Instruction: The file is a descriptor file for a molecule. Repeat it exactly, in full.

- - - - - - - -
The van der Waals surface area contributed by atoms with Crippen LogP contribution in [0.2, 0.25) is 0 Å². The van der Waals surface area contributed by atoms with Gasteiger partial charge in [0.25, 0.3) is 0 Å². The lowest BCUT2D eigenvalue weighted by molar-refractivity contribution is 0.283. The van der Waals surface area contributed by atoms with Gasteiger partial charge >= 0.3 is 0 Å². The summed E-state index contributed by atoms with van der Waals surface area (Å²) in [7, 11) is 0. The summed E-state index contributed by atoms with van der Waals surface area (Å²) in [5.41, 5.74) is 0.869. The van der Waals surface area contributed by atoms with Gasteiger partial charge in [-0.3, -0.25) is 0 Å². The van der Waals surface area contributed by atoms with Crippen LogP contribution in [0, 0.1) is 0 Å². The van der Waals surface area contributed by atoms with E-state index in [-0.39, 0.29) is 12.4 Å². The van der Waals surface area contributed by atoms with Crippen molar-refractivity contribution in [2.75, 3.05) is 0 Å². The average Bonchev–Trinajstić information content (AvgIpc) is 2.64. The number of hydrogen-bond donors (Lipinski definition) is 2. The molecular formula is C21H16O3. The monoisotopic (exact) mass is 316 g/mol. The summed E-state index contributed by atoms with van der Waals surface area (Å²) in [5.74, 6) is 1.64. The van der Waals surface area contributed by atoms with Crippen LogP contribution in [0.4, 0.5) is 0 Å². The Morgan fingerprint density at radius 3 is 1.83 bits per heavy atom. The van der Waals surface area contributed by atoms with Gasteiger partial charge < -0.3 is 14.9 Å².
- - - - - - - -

The van der Waals surface area contributed by atoms with Crippen LogP contribution in [0.2, 0.25) is 0 Å². The van der Waals surface area contributed by atoms with Gasteiger partial charge in [0.25, 0.3) is 0 Å². The lowest BCUT2D eigenvalue weighted by molar-refractivity contribution is 0.283. The van der Waals surface area contributed by atoms with Gasteiger partial charge >= 0.3 is 0 Å². The summed E-state index contributed by atoms with van der Waals surface area (Å²) in [7, 11) is 0. The summed E-state index contributed by atoms with van der Waals surface area (Å²) in [5.41, 5.74) is 0.869. The van der Waals surface area contributed by atoms with Gasteiger partial charge in [-0.3, -0.25) is 0 Å². The van der Waals surface area contributed by atoms with Crippen LogP contribution in [0, 0.1) is 0 Å². The van der Waals surface area contributed by atoms with E-state index in [-0.39, 0.29) is 12.4 Å². The van der Waals surface area contributed by atoms with Crippen molar-refractivity contribution in [2.75, 3.05) is 0 Å². The average Bonchev–Trinajstić information content (AvgIpc) is 2.64. The number of hydrogen-bond donors (Lipinski definition) is 2. The molecular formula is C21H16O3. The monoisotopic (exact) mass is 316 g/mol. The summed E-state index contributed by atoms with van der Waals surface area (Å²) in [5.74, 6) is 1.64. The van der Waals surface area contributed by atoms with Crippen LogP contribution in [0.4, 0.5) is 0 Å². The Morgan fingerprint density at radius 3 is 1.83 bits per heavy atom. The van der Waals surface area contributed by atoms with Gasteiger partial charge < -0.3 is 14.9 Å².